Military Readiness Requires Budget; Looming Deficit Crisis Threatens Security
Byline: Dale Lumme, SPECIAL TO THE WASHINGTON TIMES
Most Americans agree that deficit reduction needs to be a national priority and that our nation needs to be more fiscally responsible. Moreover, there should be no debate that Congress has a constitutional obligation to provide the means to defend our nationAEs homeland security. The current global environment requires the United States to maintain a high state of awareness and readiness to protect its security, prosperity and values and to maintain international order u the bedrock of the presidentAEs national security strategy.
Our current national leadership has pledged a renewed focus in the Pacific, and with good reason. China, which recently put its first aircraft carrier into service, has territorial disputes with several neighboring countries. Tensions are still high on the Pusan Peninsula, with the unpredictability of North Korea remaining constant. ThatAEs just the Pacific. At the end of last year, we brought our combat troops out of Iraq and, in recent weeks, brought back the last of our surge troops from Afghanistan. As recent terrorist attacks highlight, we cannot ignore the Arab Spring, nor can we let the escalating tensions between Israel and Iran go unchecked. The domestic and international threat of al Qaeda and other rogue groups has not gone away. With more than 90 percent of global commerce traveling the worldAEs oceans and seas, the threat of piracy and other hindrances to international shipping, especially at critical choke points, remains high.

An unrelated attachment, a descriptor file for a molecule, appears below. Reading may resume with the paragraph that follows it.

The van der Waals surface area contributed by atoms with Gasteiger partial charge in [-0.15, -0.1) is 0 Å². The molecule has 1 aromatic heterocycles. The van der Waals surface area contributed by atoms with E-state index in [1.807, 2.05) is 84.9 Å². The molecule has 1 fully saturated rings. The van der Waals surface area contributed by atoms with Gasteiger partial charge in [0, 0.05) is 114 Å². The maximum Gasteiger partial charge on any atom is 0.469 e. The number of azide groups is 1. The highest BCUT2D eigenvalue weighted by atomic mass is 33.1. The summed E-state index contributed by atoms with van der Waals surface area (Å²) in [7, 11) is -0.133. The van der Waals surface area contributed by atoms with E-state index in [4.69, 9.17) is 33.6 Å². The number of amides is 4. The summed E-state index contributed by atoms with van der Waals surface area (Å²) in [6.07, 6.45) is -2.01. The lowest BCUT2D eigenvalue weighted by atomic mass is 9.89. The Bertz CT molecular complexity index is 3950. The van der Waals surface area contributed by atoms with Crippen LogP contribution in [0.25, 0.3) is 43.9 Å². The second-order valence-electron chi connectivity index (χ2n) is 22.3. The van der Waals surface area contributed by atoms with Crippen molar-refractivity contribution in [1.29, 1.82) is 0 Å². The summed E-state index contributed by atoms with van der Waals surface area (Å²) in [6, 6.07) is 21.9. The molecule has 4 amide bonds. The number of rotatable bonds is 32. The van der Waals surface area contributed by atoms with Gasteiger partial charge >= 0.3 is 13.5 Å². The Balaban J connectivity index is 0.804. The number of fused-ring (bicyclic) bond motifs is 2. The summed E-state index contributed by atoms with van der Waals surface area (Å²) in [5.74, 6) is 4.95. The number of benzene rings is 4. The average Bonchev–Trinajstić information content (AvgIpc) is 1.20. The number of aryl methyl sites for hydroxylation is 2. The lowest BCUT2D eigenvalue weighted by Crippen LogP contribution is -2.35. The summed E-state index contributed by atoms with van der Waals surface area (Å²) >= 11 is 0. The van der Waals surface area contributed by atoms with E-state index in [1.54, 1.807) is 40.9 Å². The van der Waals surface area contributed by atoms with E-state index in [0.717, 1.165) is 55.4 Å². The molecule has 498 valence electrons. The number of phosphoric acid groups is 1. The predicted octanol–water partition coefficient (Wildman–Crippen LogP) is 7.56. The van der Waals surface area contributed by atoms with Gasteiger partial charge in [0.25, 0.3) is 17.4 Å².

This is the reality we face, and it cannot be ignored. Most Americans realize it, the administration and Congress realize it, our allies and even our foes realize it. The United States played a pivotal role in shaping the course of the 20th century. Now we have the opportunity and, as a world leader, the responsibility to help shape the 21st century. …